:)
     
  3. Darkwing

    Darkwing Commodore Commodore

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    This dry land thing is too wierd!
    Point taken. While they might not be centrally grouped, there would likely be a difference. 2300 used the core world term; I haven't thought of a better one; Homeworld doesn't work, because that precludes earlier, larger colonies from developing into the same sort of major society. Any ideas on better terminology? I want to avoid "developed" so as to stay away from implying '3rd world' too much. Yeah, there'd be 3rd world-style planets, probably rebuilding after a fall, but frontier colonists from a developed nation aren't the same sort of 'developing nation'.
     
  4. Arpy

    Arpy Rear Admiral Rear Admiral

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    I'm curious what the avant garde look like in the 23rd and 24th centuries. We usually see the more traditional or conservative parts of future societies, but what's cutting edge for those we imagine on the cutting edge? And I mean in a good way, not some lazy dystopian Morlock and Eloi analogy.
     
  5. T'Girl

    T'Girl Vice Admiral Admiral

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    I wonder too. One of the things that disappoints me about Star Trek is we really didn't get to see the Federation's society and overall culture. I understand that the show centered upon Starfleet and it's advenures. But, the surrounding society of a multi-species interstellar culture was largely absent. We saw no contemporary art, heard no future music.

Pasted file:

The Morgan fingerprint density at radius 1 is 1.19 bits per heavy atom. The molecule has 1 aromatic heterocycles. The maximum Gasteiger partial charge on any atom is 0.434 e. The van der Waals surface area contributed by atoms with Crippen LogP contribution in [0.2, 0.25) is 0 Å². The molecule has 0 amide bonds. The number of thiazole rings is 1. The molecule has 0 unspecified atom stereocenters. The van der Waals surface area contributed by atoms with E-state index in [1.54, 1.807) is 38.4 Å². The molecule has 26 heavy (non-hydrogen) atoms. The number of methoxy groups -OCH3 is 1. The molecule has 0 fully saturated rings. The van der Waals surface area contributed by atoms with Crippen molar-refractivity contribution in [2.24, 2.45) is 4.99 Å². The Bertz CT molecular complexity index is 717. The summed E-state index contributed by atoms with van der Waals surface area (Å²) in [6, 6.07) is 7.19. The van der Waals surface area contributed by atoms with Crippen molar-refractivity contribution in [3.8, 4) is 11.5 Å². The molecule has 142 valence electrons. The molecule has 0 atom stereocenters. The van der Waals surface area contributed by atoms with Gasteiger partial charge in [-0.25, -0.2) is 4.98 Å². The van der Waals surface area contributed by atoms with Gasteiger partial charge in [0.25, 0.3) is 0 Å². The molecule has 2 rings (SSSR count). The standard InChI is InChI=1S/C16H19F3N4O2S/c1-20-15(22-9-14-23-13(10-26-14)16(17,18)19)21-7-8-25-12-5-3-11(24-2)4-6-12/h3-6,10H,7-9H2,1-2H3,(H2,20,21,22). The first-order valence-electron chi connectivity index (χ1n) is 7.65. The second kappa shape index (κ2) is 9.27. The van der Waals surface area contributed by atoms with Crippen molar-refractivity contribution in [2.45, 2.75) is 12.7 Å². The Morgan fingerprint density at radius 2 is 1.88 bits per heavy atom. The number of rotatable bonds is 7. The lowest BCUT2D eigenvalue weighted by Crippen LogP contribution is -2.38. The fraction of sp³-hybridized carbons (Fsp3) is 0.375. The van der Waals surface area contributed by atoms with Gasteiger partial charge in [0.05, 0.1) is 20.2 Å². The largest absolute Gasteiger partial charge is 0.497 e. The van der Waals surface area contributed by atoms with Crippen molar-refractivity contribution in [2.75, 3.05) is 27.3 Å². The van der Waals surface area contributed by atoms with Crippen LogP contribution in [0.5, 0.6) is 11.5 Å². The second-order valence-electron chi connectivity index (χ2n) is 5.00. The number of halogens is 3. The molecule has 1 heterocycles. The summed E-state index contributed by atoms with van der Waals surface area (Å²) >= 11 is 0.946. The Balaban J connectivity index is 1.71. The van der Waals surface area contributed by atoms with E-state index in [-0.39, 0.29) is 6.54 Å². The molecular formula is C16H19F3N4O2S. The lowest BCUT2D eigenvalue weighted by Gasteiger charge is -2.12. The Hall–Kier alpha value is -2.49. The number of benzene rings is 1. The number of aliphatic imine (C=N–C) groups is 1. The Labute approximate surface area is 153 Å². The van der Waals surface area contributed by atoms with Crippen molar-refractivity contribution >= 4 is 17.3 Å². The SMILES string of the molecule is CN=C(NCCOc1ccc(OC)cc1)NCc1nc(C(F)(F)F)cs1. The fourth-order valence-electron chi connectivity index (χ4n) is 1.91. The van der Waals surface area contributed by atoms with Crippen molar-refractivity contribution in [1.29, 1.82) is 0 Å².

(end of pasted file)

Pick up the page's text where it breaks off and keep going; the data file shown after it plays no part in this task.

Now we did see some future fashions, and while not every fan enjoyed it, I give TPTB credit for showing it.

    :)
     
  6. Ian Keldon

    Ian Keldon Fleet Captain

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    GR touched on that in the novelization of The Motion Picture, talking about the unfortunate tendency of starship officers prior to Kirk's generation to "go native" and the rise of such things as the New Human movement on Earth.

    Kirk's generation of officers was supposedly deliberately selected to be "conservative" as you put it to counteract that effect.

    The NH movement went on to feature heavily in the novel Triangle.
     
  7. Darkwing

    Darkwing Commodore Commodore

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    Yes, I always wanted to see more on that, too. Personally, I think the New Humans collective would have been a lot scarier threat than the Borg!

    But as I recall, Roddenberry didn't say Kirk's generation of officers was more conservative, so much as not quite as intelligent - still smart, but that the ones at the top of the bell curve were more likely to be open to new ideas and more easily seduced by alien societies. He said that Starfleet tended to be more conservative than the civilians, believing in old-fashioned things like duty, honor, country, etc. His idea of conservative was far more liberal than today tends to think of, in their opennes to new cultures and ideas. Kirk's generation was thought of as less intelligent than their predecessors, which I thought was an unfortunate implication. On a sidenote, if Spock wasn't one of the smartest officers in Starfleet, how many Daystroms served?